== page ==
Aimee Byrd is not my enemy. She is my sister in Christ, and the cruel treatment she’s been subjected to is wicked and inexcusable. Those with the courage to put forward ideas and offer constructive, if critical, feedback will help make the church stronger. Man or woman, those who would speak and act in good faith, even when it dissents from the status quo, deserve to have their voices heard and their words taken seriously. They don’t deserve to become a punchline, and certainly do not deserved to be mocked or ridiculed on the basis of their sex or appearence.

Seeing this play out on the internet ought to give each of us pause. The sinful desire to mock or shame our opponents is not limited to men or to those with certain theological beliefs. It runs through all of us. We are broken, sinful, and fragile people. We want not only to protect ourselves, but for people to think well of us. But if we are a part of the family of God, we are called to love our enemies and pray for those who persecute us (Matt. 5:44) and turn the other cheek when we are wronged or mistreated (Matt. 5:39). And if we can do those things, surely we can love and bear with one another even in the midst of disagreement.

By / Jun 8

By now, you’ve probably heard of the rapidly growing social media app called TikTok that is taking the United States and the world by storm. It’s hard to describe just how influential and far-reaching TikTok has become so quickly. In less than two years since it was released, it has been downloaded over 2 billion times. In just the last quarter, TikTok was downloaded 315 million times—the best quarter for any app, ever. However, many Americans don’t know exactly what it is or how it works. Here are five things you should know about this viral app and how it is changing the nature of social media.  

TikTok is a platform for short videos often set to music.

TikTok was released worldwide on August 2, 2018, by ByteDance, a Beijing-based internet technology company founded in 2012. TikTok was created as the result of a merge with lip-syncing app Musical.ly. It’s often described as the first cousin of Vine, another popular app for short videos that was shut down in 2016. TikTok users can post short videos from 15-60 seconds with a massive library of music or sounds. These often take the form of lip syncing to clips of popular songs with a funny punchline, but users can also record their own sounds. These song clips have become so popular that some music labels are actually changing the names of their songs after release in order to make them easier to find and more accessible for TikTok users.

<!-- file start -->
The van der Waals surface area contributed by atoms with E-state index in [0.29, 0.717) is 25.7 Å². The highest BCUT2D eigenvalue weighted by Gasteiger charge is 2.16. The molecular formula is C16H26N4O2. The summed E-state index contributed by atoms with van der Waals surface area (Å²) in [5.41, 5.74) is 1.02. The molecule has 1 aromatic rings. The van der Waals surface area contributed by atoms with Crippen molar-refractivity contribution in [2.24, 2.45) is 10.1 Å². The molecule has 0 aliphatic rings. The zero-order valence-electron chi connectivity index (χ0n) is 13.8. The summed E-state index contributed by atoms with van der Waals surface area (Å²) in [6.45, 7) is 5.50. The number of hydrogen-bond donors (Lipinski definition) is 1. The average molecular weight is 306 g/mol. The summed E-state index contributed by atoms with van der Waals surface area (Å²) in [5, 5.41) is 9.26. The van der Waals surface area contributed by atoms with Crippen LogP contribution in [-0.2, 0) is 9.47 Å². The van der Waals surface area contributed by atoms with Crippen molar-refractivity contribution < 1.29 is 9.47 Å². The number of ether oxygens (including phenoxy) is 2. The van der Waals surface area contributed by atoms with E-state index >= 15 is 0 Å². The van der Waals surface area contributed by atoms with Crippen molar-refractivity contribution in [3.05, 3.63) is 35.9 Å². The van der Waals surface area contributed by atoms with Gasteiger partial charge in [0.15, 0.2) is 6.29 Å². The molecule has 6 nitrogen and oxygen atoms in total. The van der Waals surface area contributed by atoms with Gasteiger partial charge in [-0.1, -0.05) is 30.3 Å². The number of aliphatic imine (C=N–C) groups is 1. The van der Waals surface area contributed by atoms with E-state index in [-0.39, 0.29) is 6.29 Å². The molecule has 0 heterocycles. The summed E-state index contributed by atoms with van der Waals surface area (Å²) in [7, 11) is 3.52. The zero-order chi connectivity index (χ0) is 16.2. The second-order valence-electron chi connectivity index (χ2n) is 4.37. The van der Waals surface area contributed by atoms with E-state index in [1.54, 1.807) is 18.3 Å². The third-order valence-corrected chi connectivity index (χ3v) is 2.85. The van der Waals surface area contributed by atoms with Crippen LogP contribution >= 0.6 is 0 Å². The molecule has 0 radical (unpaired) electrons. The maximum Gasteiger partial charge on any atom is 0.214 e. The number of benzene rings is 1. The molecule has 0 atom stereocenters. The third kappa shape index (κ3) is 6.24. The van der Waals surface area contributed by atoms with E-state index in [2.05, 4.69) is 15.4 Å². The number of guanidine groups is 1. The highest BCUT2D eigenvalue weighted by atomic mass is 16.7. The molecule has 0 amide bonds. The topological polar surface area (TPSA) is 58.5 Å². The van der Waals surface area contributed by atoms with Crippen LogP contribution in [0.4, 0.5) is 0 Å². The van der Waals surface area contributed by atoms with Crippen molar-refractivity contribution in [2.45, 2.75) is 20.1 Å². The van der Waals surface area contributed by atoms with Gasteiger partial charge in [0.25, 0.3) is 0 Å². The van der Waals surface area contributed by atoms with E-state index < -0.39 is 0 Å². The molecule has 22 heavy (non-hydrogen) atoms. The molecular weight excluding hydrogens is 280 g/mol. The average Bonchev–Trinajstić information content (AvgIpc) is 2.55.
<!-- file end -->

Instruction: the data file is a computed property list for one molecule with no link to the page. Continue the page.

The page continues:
The main page on TikTok is the “For You” page, which is an algorithmically generated stream of content from the entire platform. The AI system selects videos that it feels will appeal to you based on a number of contributing factors. While there is also a tab to only see content from creators you’ve followed, the default page when you open the app is the “For You” page, or FYP. This format ensures that viral videos gain traction quickly and often helps to create trends that other users can easily participate in. TikTok videos can also be easily shared on other social media platforms like Twitter, Facebook, and especially Instagram, which has helped it grow significantly due to wider exposure.  

TikTok’s user base is bigger than you would expect.

As of April 2020, TikTok has been downloaded over 2 billion times. That makes it the 7th most downloaded app of the last decade. The platform currently has around 800 million daily users, making it easily one of the top 5 most used apps available on mobile platforms. It’s more widely used than Twitter, LinkedIn, or Snapchat. TikTok is also one of the first and fastest growing social platforms specifically built in the smartphone era, meaning that it is mainly accessible via the mobile app rather than having an expansive desktop-based or mobile web user interface.  

Of those 800 million users who are consistently engaged on the platform, 90% report using the app multiple times a day. The average user opens TikTok eight times per day and spends around 52 minutes per day on the app. One reason that users spend as much time on the platform is that the videos have an autoplay feature, and many videos are selected by the AI system based on your preference of content.  

The top 50 TikTok creators have more followers than the populations of Mexico, Canada, the U.K, Australia, and the U.S. combined. Around 60% of daily users in the U.S. are between 16 and 24, according to TikTok statistics. And for 13-16 year olds, it’s more popular than Facebook. A recent report indicated that children now spend nearly the same amount of time on TikTok as Youtube in the U.S., U.K., and Spain. The platform has experienced incredible growth in the last few years, especially during the 2020 coronavirus pandemic and stay-at-home orders around the world.  

TikTok has provided a moment of levity in the midst of very difficult times, often through comical videos and popular music. Shira Ovide, a reporter at The New York Times, writes, “TikTok doesn’t necessarily show you the reality of the world. It’s about expression, but it’s not like anything we’re used to.” This shift in social media from delivering the news to allowing you to connect with other people, devoid of many of the controversies of the day, provides users a different online experience than much of what is on other platforms.